T-DM1 Benefits Women With Advanced HER2-Positive Breast Cancer

Posted on June 6th, 2012 by

Among women with advanced, previously treated, HER2-positive breast cancer, trastuzumab emtansine (T-DM1)—an investigational drug that combines Herceptin® (trastuzumab) and a chemotherapy drug—resulted in better progression-free survival than standard treatment. The results of this Phase III clinical trial were presented at the 2012 Annual Meeting of the American Society of Clinical Oncology.

Approximately 20-25% of breast cancers overexpress (make too much of) the HER2 protein. HER2-targeted therapies such as Herceptin have dramatically improved outcomes for women with HER2-positive breast cancer, but researchers continue to explore new approaches to treatment.

T-DM1 links Herceptin with a chemotherapy drug (DM1). T-DM1 delivers Herceptin and DM1 directly to HER2-positive cells, and limits exposure of the rest of the body to the chemotherapy.

To evaluate T-DM1 for the treatment of advanced, HER2-positive breast cancer, researchers conducted a Phase III clinical trial known as EMILIA. The study enrolled close to 1000 women with locally advanced or metastatic HER2-positive breast cancer that had progressed (worsened) in spite of previous chemotherapy and Herceptin. Study participants were treated with either T-DM1 or a standard treatment. The standard treatment consisted of Xeloda® (capecitabine) plus Tykerb® (lapatinib).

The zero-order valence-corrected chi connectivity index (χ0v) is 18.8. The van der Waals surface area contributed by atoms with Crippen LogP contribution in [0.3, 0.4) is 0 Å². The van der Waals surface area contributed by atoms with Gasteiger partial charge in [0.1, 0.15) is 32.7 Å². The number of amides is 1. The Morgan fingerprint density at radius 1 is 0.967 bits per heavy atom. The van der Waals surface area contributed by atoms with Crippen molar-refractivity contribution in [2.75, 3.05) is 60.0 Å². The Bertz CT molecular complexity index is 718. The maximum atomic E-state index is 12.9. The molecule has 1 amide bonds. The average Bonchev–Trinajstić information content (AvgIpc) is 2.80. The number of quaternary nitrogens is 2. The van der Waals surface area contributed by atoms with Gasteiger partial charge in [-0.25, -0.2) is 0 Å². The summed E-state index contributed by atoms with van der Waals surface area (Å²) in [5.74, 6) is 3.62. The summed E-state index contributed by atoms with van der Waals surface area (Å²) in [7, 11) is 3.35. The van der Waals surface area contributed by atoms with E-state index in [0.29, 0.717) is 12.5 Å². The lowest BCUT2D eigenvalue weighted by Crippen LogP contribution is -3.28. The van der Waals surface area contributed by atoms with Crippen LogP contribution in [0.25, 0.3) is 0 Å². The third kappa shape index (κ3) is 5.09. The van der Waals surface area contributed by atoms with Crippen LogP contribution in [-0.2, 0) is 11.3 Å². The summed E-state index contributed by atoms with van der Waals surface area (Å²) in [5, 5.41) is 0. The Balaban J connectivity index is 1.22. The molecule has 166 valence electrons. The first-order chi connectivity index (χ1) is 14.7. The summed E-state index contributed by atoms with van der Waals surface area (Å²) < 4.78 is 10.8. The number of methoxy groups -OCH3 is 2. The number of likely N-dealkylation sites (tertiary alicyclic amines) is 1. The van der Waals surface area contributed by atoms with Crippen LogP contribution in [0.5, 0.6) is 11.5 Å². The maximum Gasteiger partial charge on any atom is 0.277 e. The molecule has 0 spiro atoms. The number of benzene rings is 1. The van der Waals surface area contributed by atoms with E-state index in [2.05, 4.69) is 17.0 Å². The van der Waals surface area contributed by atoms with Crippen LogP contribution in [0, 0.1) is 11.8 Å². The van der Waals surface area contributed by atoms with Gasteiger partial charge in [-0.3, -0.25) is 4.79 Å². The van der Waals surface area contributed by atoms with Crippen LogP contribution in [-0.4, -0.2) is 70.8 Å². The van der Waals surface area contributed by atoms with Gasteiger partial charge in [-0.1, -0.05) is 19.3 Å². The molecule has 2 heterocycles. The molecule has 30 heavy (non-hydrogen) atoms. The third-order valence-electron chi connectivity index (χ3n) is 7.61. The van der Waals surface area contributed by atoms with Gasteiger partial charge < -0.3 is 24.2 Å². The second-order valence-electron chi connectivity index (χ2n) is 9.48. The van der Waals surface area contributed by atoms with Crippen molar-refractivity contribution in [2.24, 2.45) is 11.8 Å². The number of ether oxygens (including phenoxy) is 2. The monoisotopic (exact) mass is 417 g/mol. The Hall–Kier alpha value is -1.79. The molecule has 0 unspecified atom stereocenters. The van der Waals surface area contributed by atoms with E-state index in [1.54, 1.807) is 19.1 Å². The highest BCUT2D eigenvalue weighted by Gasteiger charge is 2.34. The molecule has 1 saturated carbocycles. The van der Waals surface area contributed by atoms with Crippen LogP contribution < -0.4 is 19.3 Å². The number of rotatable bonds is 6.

• Survival without cancer progression was 9.6 months among women in the T-DM1 group and 6.4 months among women in the Xeloda and Tykerb group.
  • Two-year overall survival was 65.4% among women in the T-DM1 group and 47.5% among women in the Xeloda and Tykerb group. The difference between the groups in overall survival was not statistically significant, suggesting that it could have occurred by chance alone. Another analysis is planned for later in the study, and will provide additional information about the effect of T-DM1 on overall survival.
  • Compared with women treated with Xeloda and Tykerb, women treated with T-DM1 were less likely to experience side effects such as diarrhea, hand-foot syndrome, and vomiting. The most common serious side effects of T-DM1 were low platelet counts and changes in liver function tests.

These results suggest that T-DM1 may be safe and effective for the treatment of advanced, previously treated, HER2-positive breast cancer.

Reference: Blackwell KL, Miles D, Gianni L et al. Primary results from EMILIA, a phase 3 study of trastuzumab emtansine (T-DM1) vs capecitabine (X) and lapatinib (L) in HER2-positive locally advanced or metastatic breast cancer (MBC) previously treated with trastuzumab (T) and a taxane. Paper presented at: 2012 Annual Meeting of the American Society of Clinical Oncology; June 1-5, 2012;Chicago,IL. Abstract LBA1.

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Tags: Breast Cancer, Metastatic Breast Cancer, News, Recurrent Breast Cancer, Uncategorized

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